In two decades, Botswana’s senior women’s national football team went from being handed their biggest defeat – a thumping 14-0 loss to Banyana Banyana – to becoming one of southern Africa’s flagbearers in continental football.
The Mares will be heading to their maiden Women’s Africa Cup of Nations (Afcon) in July as one of four debutant teams along with Burundi, Togo and Burkina Faso. The Morocco edition is the first to have 12 nations following the expansion of the tournament by the Confederation of African Football (CAF). Coach Gaoletlhoo Nkutlwisang’s charges will have their work cut out in the competition as they are pitted against two tournament favourites, South Africa and 11-time African champions Nigeria. Burundi completes Group C.
If it were still 20 years ago, Botswana would stand no chance in the group considering the rude awakening Banyana gave them when they entered international football for the first time. But a concerted effort to grow women’s football in the country has turned the Mares into a respectable side in southern Africa.
The turning point was the decision by the Botswana Football Association (BFA) to send the Under-20 side to the Cosafa Women’s Championship in 2019 while the senior women’s team went to Slovakia for a two-week-long training camp. It was a masterstroke. The senior team came back to eliminate Banyana Banyana in the qualifiers for the Olympics. Nkutlwisang’s side also defeated the higher-ranked Zambia in the semifinals in the 2020 championship.
Their elimination of Zimbabwe from the Afcon is a continuation of the positives that this team have seen in the past few years. As part of their preparation for the showpiece, the Mares performed strongly in two friendly matches against the Copper Queens, narrowly losing 1-0 and playing to a 1-1 draw.
BFA chief executive Mfolo Mfolo says the association is investing in growing the sport in the country and aims to get all 17 of Botswana’s regions to participate. “When we came into office in 2019, we found that women’s football was played particularly in the southern side of the country, in the city. What we decided was that we want women’s football to be played all over the country. Currently, we have seven regions out of the 17 [playing women’s football]. It’s not enough,” says Mfolo.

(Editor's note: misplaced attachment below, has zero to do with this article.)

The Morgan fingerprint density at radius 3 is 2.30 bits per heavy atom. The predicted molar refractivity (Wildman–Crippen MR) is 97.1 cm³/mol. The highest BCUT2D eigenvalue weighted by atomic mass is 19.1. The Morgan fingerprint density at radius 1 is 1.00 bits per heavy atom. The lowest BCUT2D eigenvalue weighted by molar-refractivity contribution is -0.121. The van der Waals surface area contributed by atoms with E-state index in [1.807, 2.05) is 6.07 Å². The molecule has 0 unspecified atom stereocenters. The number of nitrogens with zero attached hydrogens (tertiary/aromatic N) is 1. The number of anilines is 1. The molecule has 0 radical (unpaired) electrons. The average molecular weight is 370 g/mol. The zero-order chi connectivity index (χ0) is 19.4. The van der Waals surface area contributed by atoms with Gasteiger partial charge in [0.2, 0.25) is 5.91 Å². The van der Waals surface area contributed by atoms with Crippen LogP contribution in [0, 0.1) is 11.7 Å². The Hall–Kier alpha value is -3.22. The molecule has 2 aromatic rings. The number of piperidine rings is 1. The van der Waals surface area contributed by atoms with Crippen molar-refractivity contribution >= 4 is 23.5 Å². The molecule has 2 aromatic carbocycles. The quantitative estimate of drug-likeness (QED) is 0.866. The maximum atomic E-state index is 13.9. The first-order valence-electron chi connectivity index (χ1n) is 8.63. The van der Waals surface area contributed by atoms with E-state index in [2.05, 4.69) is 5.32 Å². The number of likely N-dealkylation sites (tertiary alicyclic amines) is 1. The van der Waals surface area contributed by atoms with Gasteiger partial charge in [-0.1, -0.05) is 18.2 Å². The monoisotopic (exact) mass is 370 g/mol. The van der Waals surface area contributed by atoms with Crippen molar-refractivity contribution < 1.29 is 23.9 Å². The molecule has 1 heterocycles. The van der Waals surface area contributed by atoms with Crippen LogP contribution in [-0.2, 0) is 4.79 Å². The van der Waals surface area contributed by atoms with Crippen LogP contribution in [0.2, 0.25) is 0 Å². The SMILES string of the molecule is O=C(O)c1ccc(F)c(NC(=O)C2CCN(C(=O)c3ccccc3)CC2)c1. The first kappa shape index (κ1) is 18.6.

“But we’ve got about 66 teams that are playing women’s football in a structured league in those regions. I think the turning point was when we took a deliberate decision as the association that we see women’s football as a low-hanging fruit, so in each and every competition that is offered either by Cosafa [Council of Southern Africa Football Associations], CAF and [world governing body] Fifa, we will participate. From Under-15, Under-17, Under-20 and ultimately to the senior women’s championships, we’ll participate. And we have been doing that consistently from 2017.
“The good thing about this is we work closely with the schools and there’s a school in the central district that is a form of school of excellence for the girls. We get most of the good players there, but we know it’s not enough. We want to make sure that we have these schools of excellence around the country,” he adds.
Mfolo credits Fifa’s initiative in 2018 to help the BFA with a strategy for women’s football for the country’s upward trajectory in the sport.
“It has been working quite well because we have managed to bring in a sponsor, the Diamond Trading Company Botswana, to support women’s football, especially at grassroots, and also to sponsor the leagues that women’s football is playing in. That is what we have been doing and I think that has been a motivation or plus on its own because now there’s direction,” explains Mfolo.
Although more Batswana are playing semi-competitive football, the country is still a long way from launching a professional league. Such leagues in European countries and the United States have produced competitive players who do well for their national teams. Mfolo says Botswana will eventually get there, but the focus right now is to increase participation and, most importantly, to get corporate companies as sponsors of the game.
“We need to be doing even more, but sometimes we are handicapped by resources. If we can get more sponsors on board, that would do well for women’s football,” says Mfolo.
Botswana senior women’s goalkeeper, Sedilame Boseja, feels the Afcon is a dream come true for a country whose team are finally finding their feet after being seen as the whipping girls in the Cosafa region in years gone by. But she understands that a lot of work needs to be done before they become one of the sides that are feared on the continent.
“We are very, very happy and honoured to be part of the teams that are in the Afcon,” says Boseja, who is also Mamelodi Sundowns Ladies’ goalkeeper. “I mean this is our first, first time that we managed to make Batswana proud. So it really feels good. It shows that football here in Botswana has been really growing in the past two years and we have managed to beat teams like Banyana and Zambia.
“One thing that our coach did was introducing us to the senior team when we were very young. If we look at our team right now, most of them were [born in] 1996 or 1997 and we’ve been playing for the national team for like four to five years. So it shows that when you play with a young squad, in the future you will get results.”
Boseja is hopeful that the Mares will be a surprise package in Morocco. “It’s a very big level and it means more opportunities for our players to play overseas. Qualifying for the World Cup would really mean a lot to us.
“Most people call us the underdogs, but the one thing about underdogs is you never know what to expect of them. What I’m hoping is not to undermine or overrate any team. When we get there, we have to just play our normal football and the aim is to win.”